quite quickly - even with a screw-down crown it can fail within a
short time depending on how the watch is used. The problem is that
greasy skin particles aggregate around the winder and these then trap
fine dust and grit from the atmosphere. When the winder is pulled out
to adjust the time as is necessary at least twice a year with every
analogue watch, this grit can get drawn into the ‘winding’ mechanism
and cut or abrade the seal or pipe or maybe just hold the seal away
from the pipe.

Similarly, particles of grit can prevent a screw-down crown from
seating properly. In complicated watches this problem is often
aggravated by the case having a number of ‘pushers’ around its
periphery which each have a similar propensity for failure. The
winder has always been the weakest point of a watchcase in terms of
waterproofing and cleanliness and, in the case of a normal,
non-waterproof watch, the worst thing you can do is to remove your
watch at night and place it on a bedside table. All such surfaces are
naturally dusty and, as the watch cools down from body temperature to
the night-time room temperature, the air inside the case will
and ‘vacuum’ up the dust from around the winder. This then gets mixed
with the oil on the watch pivots and forms an effective grinding
paste intent on destroying your expensive timepiece.

Whilst I am now semi-retired and no longer sell watches, restricting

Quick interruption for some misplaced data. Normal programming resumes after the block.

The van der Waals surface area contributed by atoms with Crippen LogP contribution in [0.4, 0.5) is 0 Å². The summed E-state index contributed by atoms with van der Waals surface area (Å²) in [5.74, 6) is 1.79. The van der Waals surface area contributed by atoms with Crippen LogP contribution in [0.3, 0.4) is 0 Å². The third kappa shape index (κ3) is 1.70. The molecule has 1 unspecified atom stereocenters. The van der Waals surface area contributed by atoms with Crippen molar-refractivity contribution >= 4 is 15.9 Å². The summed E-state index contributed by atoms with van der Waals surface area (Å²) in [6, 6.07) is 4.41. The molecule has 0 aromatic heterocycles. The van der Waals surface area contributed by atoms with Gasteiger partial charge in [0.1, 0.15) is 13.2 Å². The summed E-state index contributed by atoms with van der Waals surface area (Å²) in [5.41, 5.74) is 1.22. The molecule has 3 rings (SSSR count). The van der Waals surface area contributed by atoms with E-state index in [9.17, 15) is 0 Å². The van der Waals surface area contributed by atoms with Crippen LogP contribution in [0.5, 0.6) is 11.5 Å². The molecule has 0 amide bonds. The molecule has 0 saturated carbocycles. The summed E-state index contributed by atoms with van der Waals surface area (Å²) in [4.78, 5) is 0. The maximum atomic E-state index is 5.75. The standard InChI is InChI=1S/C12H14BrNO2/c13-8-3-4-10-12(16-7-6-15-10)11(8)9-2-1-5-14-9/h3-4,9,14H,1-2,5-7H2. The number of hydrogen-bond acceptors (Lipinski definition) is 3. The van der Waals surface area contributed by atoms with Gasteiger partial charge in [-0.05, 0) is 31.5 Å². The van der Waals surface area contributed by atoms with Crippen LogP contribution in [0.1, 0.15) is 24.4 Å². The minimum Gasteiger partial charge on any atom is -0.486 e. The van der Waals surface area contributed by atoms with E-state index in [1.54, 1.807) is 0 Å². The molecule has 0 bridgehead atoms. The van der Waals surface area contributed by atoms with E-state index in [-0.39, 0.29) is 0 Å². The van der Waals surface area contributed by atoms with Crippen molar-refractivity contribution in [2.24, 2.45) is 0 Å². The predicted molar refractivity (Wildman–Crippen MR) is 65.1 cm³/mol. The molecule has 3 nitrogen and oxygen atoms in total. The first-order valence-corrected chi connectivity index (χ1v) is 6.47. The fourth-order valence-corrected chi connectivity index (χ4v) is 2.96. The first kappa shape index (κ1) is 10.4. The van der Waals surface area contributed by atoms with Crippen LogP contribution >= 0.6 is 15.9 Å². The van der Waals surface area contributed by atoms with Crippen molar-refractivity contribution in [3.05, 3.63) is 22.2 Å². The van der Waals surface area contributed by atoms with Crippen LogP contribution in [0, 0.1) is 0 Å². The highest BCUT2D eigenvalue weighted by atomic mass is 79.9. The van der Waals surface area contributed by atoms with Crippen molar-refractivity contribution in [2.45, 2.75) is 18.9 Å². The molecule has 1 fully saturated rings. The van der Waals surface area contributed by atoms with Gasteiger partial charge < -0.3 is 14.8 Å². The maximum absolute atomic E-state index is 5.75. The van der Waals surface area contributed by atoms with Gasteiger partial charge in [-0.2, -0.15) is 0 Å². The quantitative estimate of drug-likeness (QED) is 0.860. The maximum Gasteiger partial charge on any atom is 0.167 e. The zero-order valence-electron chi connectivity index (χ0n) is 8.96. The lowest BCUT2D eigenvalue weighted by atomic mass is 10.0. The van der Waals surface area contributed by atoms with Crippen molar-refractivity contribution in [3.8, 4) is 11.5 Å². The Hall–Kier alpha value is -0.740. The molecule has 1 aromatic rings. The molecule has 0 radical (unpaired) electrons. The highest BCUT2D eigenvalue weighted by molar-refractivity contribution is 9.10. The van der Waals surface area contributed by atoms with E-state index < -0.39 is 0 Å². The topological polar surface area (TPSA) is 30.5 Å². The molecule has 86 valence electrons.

my activities only to restoring the kind of complicated antique
watches and chronometers that would normally be uneconomic to
restore commercially, when I did sell, I would always suggest to
customers that, unless the watch was specifically designed for diving
and regularly serviced, the waterproofing depths claimed should
always be taken as optimistic and that 10% of the depth claimed would
be more realistic for a watch in everyday use!

Best wishes,
Ian W. Wright
Sheffield, UK

.... storage device is not a capacitor, but is often incorrectly
referred to as one. They are also quoting a figure of 40 years as
the potential of the circuits.... 

Call it what they may, all we need to do is look at the numbers on
the ‘device’, call any one of a variety of different watch material
supply houses and recieve it in a matter of a few days or less- in a
Citizen brand package. If the Ecos were not meant for opening in ‘the
field’ then they should have made them more difficult to open than
using a standard adjustable watchcase opening wrench. Car dealers and
manufacturers also have enjoyed this scenario for yrs as well, but
there are plenty of people out there that acquire the appropriate
equipment in ‘the field’ and manage to do quality work at
considerable savings to the consumer. And way faster!

And once you are inside the watch, it is gasketed no differently
than any other W/R watch out there on the market. It uses a standard